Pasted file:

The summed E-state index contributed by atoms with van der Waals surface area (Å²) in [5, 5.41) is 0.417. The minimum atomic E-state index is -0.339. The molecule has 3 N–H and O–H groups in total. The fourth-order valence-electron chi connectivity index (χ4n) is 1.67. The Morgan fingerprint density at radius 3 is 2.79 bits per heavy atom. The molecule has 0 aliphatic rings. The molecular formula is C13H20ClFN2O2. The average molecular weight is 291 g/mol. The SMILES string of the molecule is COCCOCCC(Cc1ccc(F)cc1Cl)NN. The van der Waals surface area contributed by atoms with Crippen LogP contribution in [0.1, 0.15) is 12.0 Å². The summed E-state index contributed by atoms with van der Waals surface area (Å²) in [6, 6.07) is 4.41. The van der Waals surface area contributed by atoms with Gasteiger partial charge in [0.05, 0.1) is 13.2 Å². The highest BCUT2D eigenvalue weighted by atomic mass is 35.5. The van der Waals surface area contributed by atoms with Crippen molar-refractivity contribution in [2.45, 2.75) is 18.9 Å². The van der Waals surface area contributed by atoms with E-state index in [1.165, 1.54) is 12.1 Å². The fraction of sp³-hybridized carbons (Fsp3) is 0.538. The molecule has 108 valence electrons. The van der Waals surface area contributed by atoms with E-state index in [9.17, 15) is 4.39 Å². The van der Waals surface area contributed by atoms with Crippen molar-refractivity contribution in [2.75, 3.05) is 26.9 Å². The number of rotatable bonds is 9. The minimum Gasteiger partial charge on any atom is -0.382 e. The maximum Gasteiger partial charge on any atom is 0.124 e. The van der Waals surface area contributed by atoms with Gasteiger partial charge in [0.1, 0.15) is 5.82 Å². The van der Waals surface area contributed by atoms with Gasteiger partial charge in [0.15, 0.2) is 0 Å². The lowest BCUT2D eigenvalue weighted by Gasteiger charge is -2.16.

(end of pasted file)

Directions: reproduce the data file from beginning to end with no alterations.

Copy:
The summed E-state index contributed by atoms with van der Waals surface area (Å²) in [5, 5.41) is 0.417. The minimum atomic E-state index is -0.339. The molecule has 3 N–H and O–H groups in total. The fourth-order valence-electron chi connectivity index (χ4n) is 1.67. The Morgan fingerprint density at radius 3 is 2.79 bits per heavy atom. The molecule has 0 aliphatic rings. The molecular formula is C13H20ClFN2O2. The average molecular weight is 291 g/mol. The SMILES string of the molecule is COCCOCCC(Cc1ccc(F)cc1Cl)NN. The van der Waals surface area contributed by atoms with Crippen LogP contribution in [0.1, 0.15) is 12.0 Å². The summed E-state index contributed by atoms with van der Waals surface area (Å²) in [6, 6.07) is 4.41. The van der Waals surface area contributed by atoms with Gasteiger partial charge in [0.05, 0.1) is 13.2 Å². The highest BCUT2D eigenvalue weighted by atomic mass is 35.5. The van der Waals surface area contributed by atoms with Crippen molar-refractivity contribution in [2.45, 2.75) is 18.9 Å². The van der Waals surface area contributed by atoms with E-state index in [1.165, 1.54) is 12.1 Å². The fraction of sp³-hybridized carbons (Fsp3) is 0.538. The molecule has 108 valence electrons. The van der Waals surface area contributed by atoms with E-state index in [9.17, 15) is 4.39 Å². The van der Waals surface area contributed by atoms with Crippen molar-refractivity contribution in [2.75, 3.05) is 26.9 Å². The number of rotatable bonds is 9. The minimum Gasteiger partial charge on any atom is -0.382 e. The maximum Gasteiger partial charge on any atom is 0.124 e. The van der Waals surface area contributed by atoms with Gasteiger partial charge in [0.1, 0.15) is 5.82 Å². The van der Waals surface area contributed by atoms with Gasteiger partial charge in [0.15, 0.2) is 0 Å². The lowest BCUT2D eigenvalue weighted by Gasteiger charge is -2.16.